Douglas’s culture is not merely literary, though his knowledge of literature is immense. His mastery of out-of-theway Italian and Italian-Latin literature is enormous, far beyond anything dreamed of by Burckhardt and Addington Symonds. Walter Pater is a mere amateur in comparison. There is not a professor in the wrorld with Douglas’s knowledge of the history and thought and archaeology of South Italy. Conscientious isn’t the word for it. In Old Calabria there is a chapter about levitating monks. To write that chapter Douglas hunted down and read some fifty baroque biographies, mostly of the seventeenth century, and staggered priests by his knowledge of local saints they had never even heard of! I myself have heard him correct a learned Italian on the finer shades of meaning of Neapolitan dialect.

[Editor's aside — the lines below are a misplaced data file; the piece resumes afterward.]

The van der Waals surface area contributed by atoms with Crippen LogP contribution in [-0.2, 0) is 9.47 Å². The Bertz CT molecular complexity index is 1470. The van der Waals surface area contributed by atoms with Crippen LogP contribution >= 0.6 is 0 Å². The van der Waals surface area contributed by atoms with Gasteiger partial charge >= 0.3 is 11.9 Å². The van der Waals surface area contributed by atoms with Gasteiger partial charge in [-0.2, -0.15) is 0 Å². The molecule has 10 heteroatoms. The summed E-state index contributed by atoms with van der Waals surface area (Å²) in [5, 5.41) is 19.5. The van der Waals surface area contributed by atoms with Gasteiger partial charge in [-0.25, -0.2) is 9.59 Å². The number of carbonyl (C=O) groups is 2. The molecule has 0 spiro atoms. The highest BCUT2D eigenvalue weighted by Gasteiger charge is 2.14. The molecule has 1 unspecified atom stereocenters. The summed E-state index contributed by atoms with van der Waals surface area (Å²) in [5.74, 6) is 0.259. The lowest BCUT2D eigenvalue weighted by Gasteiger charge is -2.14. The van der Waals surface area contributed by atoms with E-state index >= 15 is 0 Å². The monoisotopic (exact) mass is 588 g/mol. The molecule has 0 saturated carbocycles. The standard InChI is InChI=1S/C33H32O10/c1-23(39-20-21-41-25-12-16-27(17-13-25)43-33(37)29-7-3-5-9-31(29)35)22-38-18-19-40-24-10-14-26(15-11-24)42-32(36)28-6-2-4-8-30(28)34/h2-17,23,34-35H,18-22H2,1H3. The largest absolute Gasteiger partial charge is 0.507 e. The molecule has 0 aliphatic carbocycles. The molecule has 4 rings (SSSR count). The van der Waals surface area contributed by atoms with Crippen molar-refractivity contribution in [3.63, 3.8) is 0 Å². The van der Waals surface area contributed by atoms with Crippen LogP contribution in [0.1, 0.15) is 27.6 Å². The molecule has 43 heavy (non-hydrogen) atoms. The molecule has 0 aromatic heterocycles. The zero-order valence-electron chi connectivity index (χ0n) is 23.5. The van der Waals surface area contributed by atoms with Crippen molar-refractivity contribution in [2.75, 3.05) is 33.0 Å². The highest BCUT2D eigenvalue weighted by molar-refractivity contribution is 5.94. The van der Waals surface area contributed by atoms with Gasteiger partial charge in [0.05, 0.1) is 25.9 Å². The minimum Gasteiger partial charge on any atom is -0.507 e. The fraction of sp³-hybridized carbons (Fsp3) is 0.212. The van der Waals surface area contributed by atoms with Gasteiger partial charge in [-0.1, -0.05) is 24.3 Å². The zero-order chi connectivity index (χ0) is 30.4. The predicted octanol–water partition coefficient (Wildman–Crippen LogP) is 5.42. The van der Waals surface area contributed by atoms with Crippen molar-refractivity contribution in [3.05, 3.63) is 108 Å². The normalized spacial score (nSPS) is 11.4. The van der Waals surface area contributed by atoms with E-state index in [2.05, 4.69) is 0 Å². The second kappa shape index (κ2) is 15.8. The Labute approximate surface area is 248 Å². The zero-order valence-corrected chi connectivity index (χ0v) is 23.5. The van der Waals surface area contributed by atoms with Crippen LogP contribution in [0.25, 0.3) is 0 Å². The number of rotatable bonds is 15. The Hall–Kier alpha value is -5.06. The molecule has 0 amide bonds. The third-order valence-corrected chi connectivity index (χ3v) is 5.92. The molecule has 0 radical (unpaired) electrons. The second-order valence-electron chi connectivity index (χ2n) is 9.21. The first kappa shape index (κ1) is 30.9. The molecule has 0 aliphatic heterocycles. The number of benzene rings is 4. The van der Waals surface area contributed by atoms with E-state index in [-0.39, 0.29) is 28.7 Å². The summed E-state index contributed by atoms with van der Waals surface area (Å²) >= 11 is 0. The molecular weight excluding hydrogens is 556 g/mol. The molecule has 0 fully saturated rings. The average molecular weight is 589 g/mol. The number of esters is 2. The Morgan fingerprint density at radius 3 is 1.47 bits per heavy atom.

But that is only a fraction of his knowledge. He says he has forgotten his Russian and modern Greek, by which he means that he no longer talks them as fluently as English. German is a second mother tongue to him. I have heard Frieda Lawrence say: ‘You think Norman is witty and amusing in English. You should hear him in German. It is marvelous!’ His book about Vorarlberg, the Austrian province in which he spent much of his childhood, is as much a mine of German lore as Old Calabria is of Italian. (The book is called Together. I recommend it.) An ex-diplomat will not be ignorant of French; indeed I can myself testify that Douglas is as much a Frenchman among the French as he is an Italian among Italians. He saw the Imperial Russian Ballet before any of us had ever heard of it. He visited the monasteries of Mount Athos long before they became a fashion. He knows the Greek islands and rode through Asia Minor. He has lived in British India and in Africa — Fountains in the Sand is a magnificent book on North Africa.